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, 21 (4), 1029-32

Epidemiological, Clinical, and Forensic Aspects of Chainsaw, Circular Saw, and Grinding Saw Injuries in the Maxillofacial Region

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Epidemiological, Clinical, and Forensic Aspects of Chainsaw, Circular Saw, and Grinding Saw Injuries in the Maxillofacial Region

Vitomir S Konstantinović et al. J Craniofac Surg.

Abstract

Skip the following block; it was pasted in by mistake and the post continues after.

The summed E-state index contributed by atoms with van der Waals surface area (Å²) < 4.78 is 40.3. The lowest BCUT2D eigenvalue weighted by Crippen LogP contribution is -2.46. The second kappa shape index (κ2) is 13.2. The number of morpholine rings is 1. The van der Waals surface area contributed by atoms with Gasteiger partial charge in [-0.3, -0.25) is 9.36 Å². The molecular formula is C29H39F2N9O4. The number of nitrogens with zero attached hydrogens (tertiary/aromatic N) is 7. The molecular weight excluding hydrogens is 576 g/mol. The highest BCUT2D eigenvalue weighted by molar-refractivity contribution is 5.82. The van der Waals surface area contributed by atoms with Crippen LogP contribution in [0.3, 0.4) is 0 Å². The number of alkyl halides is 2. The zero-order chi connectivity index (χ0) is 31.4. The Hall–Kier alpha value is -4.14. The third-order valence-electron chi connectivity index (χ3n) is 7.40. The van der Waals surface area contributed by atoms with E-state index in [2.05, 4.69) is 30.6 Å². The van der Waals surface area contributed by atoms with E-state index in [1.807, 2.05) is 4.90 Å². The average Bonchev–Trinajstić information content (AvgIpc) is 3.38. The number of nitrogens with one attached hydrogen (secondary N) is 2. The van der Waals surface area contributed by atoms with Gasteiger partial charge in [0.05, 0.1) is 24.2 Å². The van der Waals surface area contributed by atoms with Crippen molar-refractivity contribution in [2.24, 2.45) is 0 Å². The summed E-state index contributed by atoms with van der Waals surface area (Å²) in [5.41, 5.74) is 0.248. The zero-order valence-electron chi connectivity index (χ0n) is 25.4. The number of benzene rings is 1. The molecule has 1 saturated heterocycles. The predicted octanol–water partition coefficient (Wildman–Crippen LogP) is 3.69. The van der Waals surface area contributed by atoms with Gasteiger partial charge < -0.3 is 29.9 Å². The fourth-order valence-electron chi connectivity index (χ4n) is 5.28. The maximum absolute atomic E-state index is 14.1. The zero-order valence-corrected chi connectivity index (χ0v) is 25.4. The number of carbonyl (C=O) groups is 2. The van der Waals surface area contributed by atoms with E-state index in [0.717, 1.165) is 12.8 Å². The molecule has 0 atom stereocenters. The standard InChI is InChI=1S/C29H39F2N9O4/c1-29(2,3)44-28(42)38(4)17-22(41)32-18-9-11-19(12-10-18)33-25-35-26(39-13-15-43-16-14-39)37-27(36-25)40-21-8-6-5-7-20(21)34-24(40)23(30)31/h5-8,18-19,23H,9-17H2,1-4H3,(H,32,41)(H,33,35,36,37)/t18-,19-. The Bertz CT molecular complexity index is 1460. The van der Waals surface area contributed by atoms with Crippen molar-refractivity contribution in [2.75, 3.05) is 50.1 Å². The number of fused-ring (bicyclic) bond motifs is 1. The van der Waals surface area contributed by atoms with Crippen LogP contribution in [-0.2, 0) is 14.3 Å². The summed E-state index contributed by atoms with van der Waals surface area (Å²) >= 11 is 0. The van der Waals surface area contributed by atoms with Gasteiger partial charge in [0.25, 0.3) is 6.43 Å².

The aim of this article was the epidemiological, clinical, and forensic evaluation of the chainsaw, circular saw, and grinding saw maxillofacial injuries. A retrospective analysis of the medical records at the Clinic of Maxillofacial Surgery, School of Dentistry, University of Belgrade, was performed. A total of 133 patients were treated during a period of 19 years (1989-2008). Grinding saw injuries were more frequent (62%) in comparison to chainsaw and circular saw injuries that were present in 23% and 15% of patients, respectively. All injured individuals were men, and most of them were aged 31 to 40 years. Accident by self injuring was the only mechanism of all the analyzed injuries. There were no suicide or homicide attempts. Isolated injuries of the facial soft tissues, which were mainly lacerations, were present in most patients. Less frequently, soft tissues injuries were compounded with bone fractures of the face and teeth injuries. Surgical debridement, revision, and suturing were performed in all patients where only soft tissues were injured. Patients with compound injuries of the soft tissues, facial bones, and teeth were treated according to the common surgical protocol for the type of the injuries. Most often, these injuries were accidental without fatalities. The number of these injuries increased in the recent years owing to the "do-it-yourselfers" for home hobbies. To avoid these types of injuries, users should be carefully instructed, and attention should be paid to the use of accurately guarded saws and appropriate safety equipment.

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